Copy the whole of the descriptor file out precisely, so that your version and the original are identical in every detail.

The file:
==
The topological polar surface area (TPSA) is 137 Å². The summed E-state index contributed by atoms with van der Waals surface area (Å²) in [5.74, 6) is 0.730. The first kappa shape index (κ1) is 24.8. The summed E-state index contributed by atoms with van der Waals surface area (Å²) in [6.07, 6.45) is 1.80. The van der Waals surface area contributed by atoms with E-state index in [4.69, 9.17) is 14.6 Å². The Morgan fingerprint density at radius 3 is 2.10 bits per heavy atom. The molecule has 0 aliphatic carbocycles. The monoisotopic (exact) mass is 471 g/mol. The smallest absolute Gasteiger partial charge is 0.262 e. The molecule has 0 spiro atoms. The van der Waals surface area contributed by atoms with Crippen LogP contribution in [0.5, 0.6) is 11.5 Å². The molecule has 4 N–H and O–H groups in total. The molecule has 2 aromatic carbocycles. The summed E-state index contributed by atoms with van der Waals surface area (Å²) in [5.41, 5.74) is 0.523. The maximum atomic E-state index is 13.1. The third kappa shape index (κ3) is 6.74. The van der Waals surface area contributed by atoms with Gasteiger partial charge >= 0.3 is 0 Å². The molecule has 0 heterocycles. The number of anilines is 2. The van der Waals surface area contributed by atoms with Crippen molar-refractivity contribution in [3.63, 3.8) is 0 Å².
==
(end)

The topological polar surface area (TPSA) is 137 Å². The summed E-state index contributed by atoms with van der Waals surface area (Å²) in [5.74, 6) is 0.730. The first kappa shape index (κ1) is 24.8. The summed E-state index contributed by atoms with van der Waals surface area (Å²) in [6.07, 6.45) is 1.80. The van der Waals surface area contributed by atoms with E-state index in [4.69, 9.17) is 14.6 Å². The Morgan fingerprint density at radius 3 is 2.10 bits per heavy atom. The molecule has 0 aliphatic carbocycles. The monoisotopic (exact) mass is 471 g/mol. The smallest absolute Gasteiger partial charge is 0.262 e. The molecule has 0 spiro atoms. The van der Waals surface area contributed by atoms with Crippen LogP contribution in [0.5, 0.6) is 11.5 Å². The molecule has 4 N–H and O–H groups in total. The molecule has 2 aromatic carbocycles. The summed E-state index contributed by atoms with van der Waals surface area (Å²) in [5.41, 5.74) is 0.523. The maximum atomic E-state index is 13.1. The third kappa shape index (κ3) is 6.74. The van der Waals surface area contributed by atoms with Gasteiger partial charge >= 0.3 is 0 Å². The molecule has 0 heterocycles. The number of anilines is 2. The van der Waals surface area contributed by atoms with Crippen molar-refractivity contribution in [3.63, 3.8) is 0 Å².